So I guess I’m left with voting Conservative. Right now, I can go for a roast dinner. They are quite often rather expensive but I can afford them. It’s not a particularly edifying choice, but sometimes it is just better the devil you know.

No plan for next weekend, but if Corbyn is somehow in government then I could easily be in jail by then.

And finally, a quick moment for toilet tile watch – cracked pattern white tiles with the occasional dried bogey. I wonder if it belongs to an MP?

The Three Jolly Wheelers, Chigwell

Oi Oi Saveloy!

Basically, mate, this Sunday I went into deepest, darkest Essex in search of Sharon, Tracey and some gravy. Oh yeah and Doreen. Well I didn’t get into any fitty’s noo yesterday at the Spanish thing I went to, so I kind of thought that I might pull if I went to Essex. Mate.

As regular readers will know, I am trying to expand my cultural understanding – plus I have a sexual fascination with leather-clad lesbian slave hardcore bondage porn, erm, I mean, I find Spanish women beautiful. So I went to this Spanish thing near Tower Bridge yesterday to fall in love every 2 seconds, and to queue. I queued for drinks, then queued for drink tokens, then queued again for drinks, then queued for the toilet, then queued for drinks, then queued for food (like a whole hour), then queued a bit more. It really was very mañana, mate.

I also had a similarly cultured welcome to Essex – the first people I heard speaking once I took my earphones out were talking about their upcoming evening imbibations, “ahhhhhm gonna get fucked off me face, innit”. Mate.

We arrived at a very ordinary indentikit, personality-free pub, The Three Jolly Wheelers, somewhere between Woodford and Chigwell. There was quite a lot of choice on the roast dinner menu – beef, lamb, turkey, pork, veggie and beef duo, priced between £10.50 and £14.50. I am increasingly becoming fatter since I gained employment, so I concluded to continue to be greedy and have the beef duo – both sirloin and short rib. I also paid 50p for an extra Yorkshire pudding.

The menu said ‘seasonal vegetables’, so I checked that there would not be any peas, and the barman said that there were no peas, but he’d put “no peas” on my order just in case. I explained my phobia and the likelihood that said peas would end up everywhere, including probably thrown at his face.

So we sat in the Essex sunshine and awaited our dinner – surrounded by some of the various stereotypes that you expect in Essex – from the group of wideboys all talking over each other, to the slightly fake-tanned women on another table. I am such a fucking snob sometimes. Yet most snobbish people would stay well away from me, just as most women do (except the really fat ones).

Vote Tory.

And then dinner arrived. With fucking peas, mate. Absolutely not fucking cushty, I did not need the agg is it mate. I mean, innit, mate. Should they be a question mark there, bruv?

Bang out of order.

So I had no option but to start throwing the fuckers around, to the left, to the right, on the table, in the flower pots, at the window. I decided against throwing them at the other diners in case I got into a fight.  Or even worse, a conversation.

For some reason only a relative thimble of gravy was supplied, in a hot ceramic object which became even hotter as the sun shone on it. I asked for more gravy and looked at my dinner as I continued to check everything for peas. I say looked, as one cannot eat a dinner with just a knife.  I was well jel of those with a fork.

Eventually some extra gravy turned up and some cutlery. Don’t get me wrong, but a serviette would have been useful given that I’d been man-handling my food, but alas. Shut up, mate.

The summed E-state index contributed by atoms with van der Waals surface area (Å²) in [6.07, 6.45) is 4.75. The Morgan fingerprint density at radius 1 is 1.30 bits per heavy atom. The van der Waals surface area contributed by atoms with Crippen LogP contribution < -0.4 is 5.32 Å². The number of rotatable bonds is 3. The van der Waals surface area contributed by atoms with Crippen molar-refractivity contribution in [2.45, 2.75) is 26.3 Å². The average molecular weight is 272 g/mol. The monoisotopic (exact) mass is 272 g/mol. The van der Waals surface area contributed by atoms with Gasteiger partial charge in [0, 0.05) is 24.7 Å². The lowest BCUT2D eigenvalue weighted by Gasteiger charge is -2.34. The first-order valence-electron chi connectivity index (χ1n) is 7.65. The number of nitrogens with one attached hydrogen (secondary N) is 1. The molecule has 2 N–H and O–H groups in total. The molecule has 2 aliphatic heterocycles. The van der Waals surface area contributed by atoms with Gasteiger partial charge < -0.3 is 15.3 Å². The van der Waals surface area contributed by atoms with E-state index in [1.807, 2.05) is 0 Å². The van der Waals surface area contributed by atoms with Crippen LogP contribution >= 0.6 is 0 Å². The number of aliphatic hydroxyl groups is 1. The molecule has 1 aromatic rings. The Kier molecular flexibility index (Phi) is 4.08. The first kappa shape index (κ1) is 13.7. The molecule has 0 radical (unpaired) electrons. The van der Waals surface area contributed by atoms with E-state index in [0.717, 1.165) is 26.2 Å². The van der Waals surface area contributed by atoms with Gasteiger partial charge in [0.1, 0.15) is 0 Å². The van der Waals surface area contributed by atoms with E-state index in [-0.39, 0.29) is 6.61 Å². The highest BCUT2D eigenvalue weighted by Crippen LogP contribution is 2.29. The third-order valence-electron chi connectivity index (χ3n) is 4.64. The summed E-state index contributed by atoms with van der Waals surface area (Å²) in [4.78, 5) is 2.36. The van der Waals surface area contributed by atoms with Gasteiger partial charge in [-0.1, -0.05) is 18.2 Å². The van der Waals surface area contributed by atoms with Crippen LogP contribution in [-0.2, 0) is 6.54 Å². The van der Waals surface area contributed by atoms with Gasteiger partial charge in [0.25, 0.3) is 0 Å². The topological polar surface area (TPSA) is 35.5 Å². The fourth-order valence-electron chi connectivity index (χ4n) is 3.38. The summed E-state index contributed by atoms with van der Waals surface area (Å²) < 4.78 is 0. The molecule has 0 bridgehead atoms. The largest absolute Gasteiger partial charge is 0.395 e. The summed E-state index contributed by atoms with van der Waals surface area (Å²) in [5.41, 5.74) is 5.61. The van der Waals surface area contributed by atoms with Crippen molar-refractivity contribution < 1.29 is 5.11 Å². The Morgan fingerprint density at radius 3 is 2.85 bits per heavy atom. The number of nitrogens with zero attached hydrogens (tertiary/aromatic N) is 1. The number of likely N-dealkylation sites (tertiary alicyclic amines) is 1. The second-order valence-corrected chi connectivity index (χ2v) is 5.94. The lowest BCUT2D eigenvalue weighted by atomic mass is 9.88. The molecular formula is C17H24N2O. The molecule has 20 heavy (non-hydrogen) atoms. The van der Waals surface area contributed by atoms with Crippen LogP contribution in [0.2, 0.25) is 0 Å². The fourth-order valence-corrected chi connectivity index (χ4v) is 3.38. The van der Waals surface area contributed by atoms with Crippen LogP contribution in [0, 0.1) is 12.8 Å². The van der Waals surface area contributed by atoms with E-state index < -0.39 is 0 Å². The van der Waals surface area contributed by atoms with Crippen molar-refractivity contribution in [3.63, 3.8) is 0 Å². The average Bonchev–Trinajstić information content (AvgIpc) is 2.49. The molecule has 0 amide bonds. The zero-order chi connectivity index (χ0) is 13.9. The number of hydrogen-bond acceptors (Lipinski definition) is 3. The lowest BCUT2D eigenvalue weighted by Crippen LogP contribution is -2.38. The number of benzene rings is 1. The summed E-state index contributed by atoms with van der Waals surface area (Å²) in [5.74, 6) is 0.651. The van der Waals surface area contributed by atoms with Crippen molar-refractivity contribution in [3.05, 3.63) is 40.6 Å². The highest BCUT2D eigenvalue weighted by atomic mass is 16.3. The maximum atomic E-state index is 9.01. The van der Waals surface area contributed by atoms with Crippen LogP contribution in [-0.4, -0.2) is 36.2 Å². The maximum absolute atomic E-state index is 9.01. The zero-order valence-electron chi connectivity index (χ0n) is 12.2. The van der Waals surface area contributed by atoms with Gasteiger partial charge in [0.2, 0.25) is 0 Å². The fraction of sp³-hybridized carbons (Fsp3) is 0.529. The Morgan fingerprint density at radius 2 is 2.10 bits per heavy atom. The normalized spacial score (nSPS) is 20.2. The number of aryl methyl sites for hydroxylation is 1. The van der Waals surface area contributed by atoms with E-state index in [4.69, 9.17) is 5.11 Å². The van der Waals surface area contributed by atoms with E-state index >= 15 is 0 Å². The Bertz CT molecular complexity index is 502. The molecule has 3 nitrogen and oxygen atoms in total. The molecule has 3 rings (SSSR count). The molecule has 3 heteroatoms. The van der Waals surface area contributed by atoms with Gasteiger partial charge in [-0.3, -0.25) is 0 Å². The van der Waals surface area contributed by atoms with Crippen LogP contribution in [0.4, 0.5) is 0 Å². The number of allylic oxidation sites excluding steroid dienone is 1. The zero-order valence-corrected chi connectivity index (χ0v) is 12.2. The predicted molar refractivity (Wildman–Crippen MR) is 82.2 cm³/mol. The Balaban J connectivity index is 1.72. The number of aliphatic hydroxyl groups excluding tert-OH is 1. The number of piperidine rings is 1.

A pretty minging start – would the food make up for it?

First I had two very ordinary wide carrots. They were fine but I cannot say much more than that. There was a tiny bit of thyme on there, though I struggled to detect it.

The cabbage was exceptionally innocuous – tasteless and overly pointless.  Just like an Essex…don’t say it…don’t say it, I am not a snob, I am not a snob.  Repeat, I am not a snob.  Essex women are notorious for being exceptionally stylish, fashionable and naturally tanned.  Especially those on Made In Essex.

Oh If only there was a third vegetable. Maybe I was starting to regret not ordering a side dish of cauliflower cheese.

Or maybe not. The roast potatoes were absolutely not crispy, quite rubbery and just felt and tasted cheap – no maris pipers, here. Poor but not dreadful.

The parsnip was a little undercooked – seemingly not roasted, at least from the lack of taste.

The Yorkshire puddings were fine. A little tough and a little chewy – and like much of the dinner, seemed rather pre-prepared. Though maybe that is the cynic in me.  Acceptable.

One slice of sirloin beef was provided, which somehow has come out much pinker on the photograph than on my plate. Again it was fine – a little tougher to cut and chew than preferred.

I liked the slow-cooked short-rib of beef. By no means was it particularly cushty, but it was decent enough in a very-average-pub kind of way, mate. It did fall apart, it was a little enjoyably burnt in places, and had enough fat but not too much, to add to the relative flavour. I’ve had miles better beef rib – but compared to the rest of the dinner, this was the highlight.

Finally, I guess we should talk about the gravy. It was a rather shiny, oily affair – not the most pleasing taste, seemingly some kind of effort at a red wine gravy – it did detract more from the dinner than add to it. No wonder they didn’t want to give me much.

Don’t get me wrong, but I cannot say that I enjoyed this at all. It was distinctly average, at best, with a very pre-prepared feel and often below-par ingredients. My first roast dinner in Essex is only a 4.79 out of 10, a score that my companion would agree with. I won’t be rushing back. Mate.

Next Sunday, unless I feel the need to show off my new fake boobs in Marbella, I shall be going all political on you. Well, there is an election coming up.

The Old Brewery, Greenwich